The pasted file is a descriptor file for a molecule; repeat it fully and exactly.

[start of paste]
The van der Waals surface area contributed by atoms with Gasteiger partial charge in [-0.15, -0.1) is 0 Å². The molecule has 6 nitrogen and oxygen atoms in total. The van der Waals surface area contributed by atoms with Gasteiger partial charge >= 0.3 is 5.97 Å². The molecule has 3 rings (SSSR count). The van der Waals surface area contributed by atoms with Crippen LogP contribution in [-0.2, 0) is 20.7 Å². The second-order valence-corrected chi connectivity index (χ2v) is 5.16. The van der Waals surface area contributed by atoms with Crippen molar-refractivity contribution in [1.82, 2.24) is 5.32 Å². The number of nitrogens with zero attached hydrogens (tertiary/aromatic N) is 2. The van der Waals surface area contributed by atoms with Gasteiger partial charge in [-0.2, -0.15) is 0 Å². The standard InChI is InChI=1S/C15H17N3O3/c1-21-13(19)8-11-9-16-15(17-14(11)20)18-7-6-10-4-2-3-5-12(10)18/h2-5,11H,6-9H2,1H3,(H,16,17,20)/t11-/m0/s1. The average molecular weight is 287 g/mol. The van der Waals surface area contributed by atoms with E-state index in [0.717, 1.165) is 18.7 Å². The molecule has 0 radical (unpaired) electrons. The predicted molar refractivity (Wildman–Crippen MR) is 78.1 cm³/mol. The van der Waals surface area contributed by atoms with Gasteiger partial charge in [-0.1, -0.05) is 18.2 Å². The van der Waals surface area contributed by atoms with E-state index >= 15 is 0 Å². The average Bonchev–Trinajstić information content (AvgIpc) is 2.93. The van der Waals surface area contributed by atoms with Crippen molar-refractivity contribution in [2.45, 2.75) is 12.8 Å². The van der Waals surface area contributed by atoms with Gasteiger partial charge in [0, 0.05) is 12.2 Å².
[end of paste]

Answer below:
The van der Waals surface area contributed by atoms with Gasteiger partial charge in [-0.15, -0.1) is 0 Å². The molecule has 6 nitrogen and oxygen atoms in total. The van der Waals surface area contributed by atoms with Gasteiger partial charge >= 0.3 is 5.97 Å². The molecule has 3 rings (SSSR count). The van der Waals surface area contributed by atoms with Crippen LogP contribution in [-0.2, 0) is 20.7 Å². The second-order valence-corrected chi connectivity index (χ2v) is 5.16. The van der Waals surface area contributed by atoms with Crippen molar-refractivity contribution in [1.82, 2.24) is 5.32 Å². The number of nitrogens with zero attached hydrogens (tertiary/aromatic N) is 2. The van der Waals surface area contributed by atoms with Gasteiger partial charge in [-0.2, -0.15) is 0 Å². The standard InChI is InChI=1S/C15H17N3O3/c1-21-13(19)8-11-9-16-15(17-14(11)20)18-7-6-10-4-2-3-5-12(10)18/h2-5,11H,6-9H2,1H3,(H,16,17,20)/t11-/m0/s1. The average molecular weight is 287 g/mol. The van der Waals surface area contributed by atoms with E-state index in [0.717, 1.165) is 18.7 Å². The molecule has 0 radical (unpaired) electrons. The predicted molar refractivity (Wildman–Crippen MR) is 78.1 cm³/mol. The van der Waals surface area contributed by atoms with Gasteiger partial charge in [-0.1, -0.05) is 18.2 Å². The van der Waals surface area contributed by atoms with E-state index >= 15 is 0 Å². The average Bonchev–Trinajstić information content (AvgIpc) is 2.93. The van der Waals surface area contributed by atoms with Crippen molar-refractivity contribution in [2.45, 2.75) is 12.8 Å². The van der Waals surface area contributed by atoms with Gasteiger partial charge in [0, 0.05) is 12.2 Å².